For Curious Minds:
Interested in learning about how Parmigiano Cheese or Balsamic Vinegar are made or the process for curing Italian dried meats, you can visit the factories where these products are made.  Here is the contact: http://foodnwalktours.com/parma-gold-food-tour-pallazo-food-tour-tour-profile/
For Aspiring Chefs:
You can learn to make some of these fabulous Italian dishes by attending cooking classes with the Food n Walk Tours in Parma, Italy. Here is the contact: http://gustoitalia.wordpress.com/our-3-kings-tours/cooking-lessons-click-here/
Make A Genoa Inspired Diner At Home


If you are a traditionalist, you can make this sauce in a mortar with a pestle.
  • 1/2 cup extra-virgin olive oil
  • 1/4 cup pine nuts (pignoli)
  • 1 and 1/4 cups tightly packed young basil leaves
  • 1 garlic clove, peeled
  • 1/2 teaspoon salt
  • 1/4 cup freshly grated Parmigiano Reggiano
  • 1/2 cup freshly grated Pecorino Romano
In the work bowl of a food processor, pulse the the basil, garlic, pignoli and the salt together. Gradually pour in the olive oil with the motor running; the mixture will emulsify.
Transfer the pesto to a serving bowl and stir in the Parmigiano and Pecorino with a fork.
Pesto keeps in the refrigerator up to 1 week as long as it is topped with a thin layer of olive oil; it can also be frozen for up to 1 month if the Parmigiano and Pecorino have not been added.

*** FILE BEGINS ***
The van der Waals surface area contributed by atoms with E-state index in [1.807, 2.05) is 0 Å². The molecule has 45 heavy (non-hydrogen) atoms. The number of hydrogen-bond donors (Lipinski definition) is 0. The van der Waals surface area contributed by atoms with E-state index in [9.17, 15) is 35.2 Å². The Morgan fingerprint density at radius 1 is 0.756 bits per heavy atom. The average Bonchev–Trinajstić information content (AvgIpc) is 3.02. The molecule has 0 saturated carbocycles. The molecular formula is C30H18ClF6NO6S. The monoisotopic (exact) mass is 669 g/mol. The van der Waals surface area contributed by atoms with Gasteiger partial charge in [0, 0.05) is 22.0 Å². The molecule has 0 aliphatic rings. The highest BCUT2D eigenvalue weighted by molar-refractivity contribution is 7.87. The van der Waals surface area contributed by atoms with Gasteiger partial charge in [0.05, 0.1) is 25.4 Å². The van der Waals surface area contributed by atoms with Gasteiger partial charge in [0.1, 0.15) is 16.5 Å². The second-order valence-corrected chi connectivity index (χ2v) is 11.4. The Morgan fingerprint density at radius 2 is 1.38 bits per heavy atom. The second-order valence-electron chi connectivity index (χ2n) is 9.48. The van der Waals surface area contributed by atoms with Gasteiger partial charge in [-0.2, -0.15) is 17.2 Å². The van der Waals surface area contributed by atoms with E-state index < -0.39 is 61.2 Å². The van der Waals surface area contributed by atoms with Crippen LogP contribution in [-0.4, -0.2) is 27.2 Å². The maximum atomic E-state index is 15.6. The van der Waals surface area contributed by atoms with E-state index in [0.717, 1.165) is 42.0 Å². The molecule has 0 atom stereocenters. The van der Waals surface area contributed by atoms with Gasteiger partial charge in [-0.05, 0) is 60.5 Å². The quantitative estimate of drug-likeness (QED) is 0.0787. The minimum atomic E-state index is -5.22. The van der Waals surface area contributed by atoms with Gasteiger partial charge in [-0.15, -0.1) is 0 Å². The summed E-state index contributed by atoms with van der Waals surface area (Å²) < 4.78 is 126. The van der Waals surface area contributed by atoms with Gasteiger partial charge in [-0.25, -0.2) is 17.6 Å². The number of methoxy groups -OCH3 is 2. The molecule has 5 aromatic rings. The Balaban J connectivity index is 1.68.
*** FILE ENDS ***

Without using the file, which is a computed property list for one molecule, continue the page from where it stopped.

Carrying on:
• 1 pound linguine
  • 1 recipe for basil pesto, from above
  • 1/4 cup Parmesan cheese, shredded
  • Fresh cracked black pepper
Bring 3 quarts of water to a boil. Add salt and linguine into the boiling water. When the pasta is almost cooked to your liking scoop out 3/4 cusp of the pasta cooking liquid and add it to a pasta serving bowl. Drain the pasta in a colander, shaking it to remove excess water. Transfer the pasta to the bowl containing the pasta cooking liquid and toss. The cooking liquid will be absorbed by the pasta. Add the prepared pesto, mix well, and taste for seasonings. It should be well seasoned and the pasta should be quite moist. Serve immediately in hot deep plates, sprinkled with the shredded Parmesan cheese and freshly grated black pepper.

Resources in Planning a Trip to Genoa, Italy:

A crowded beach at Monterosso on the Italian Riviera



Food n Walk Tours http://gustoitalia.wordpress.com/our-3-kings-tours/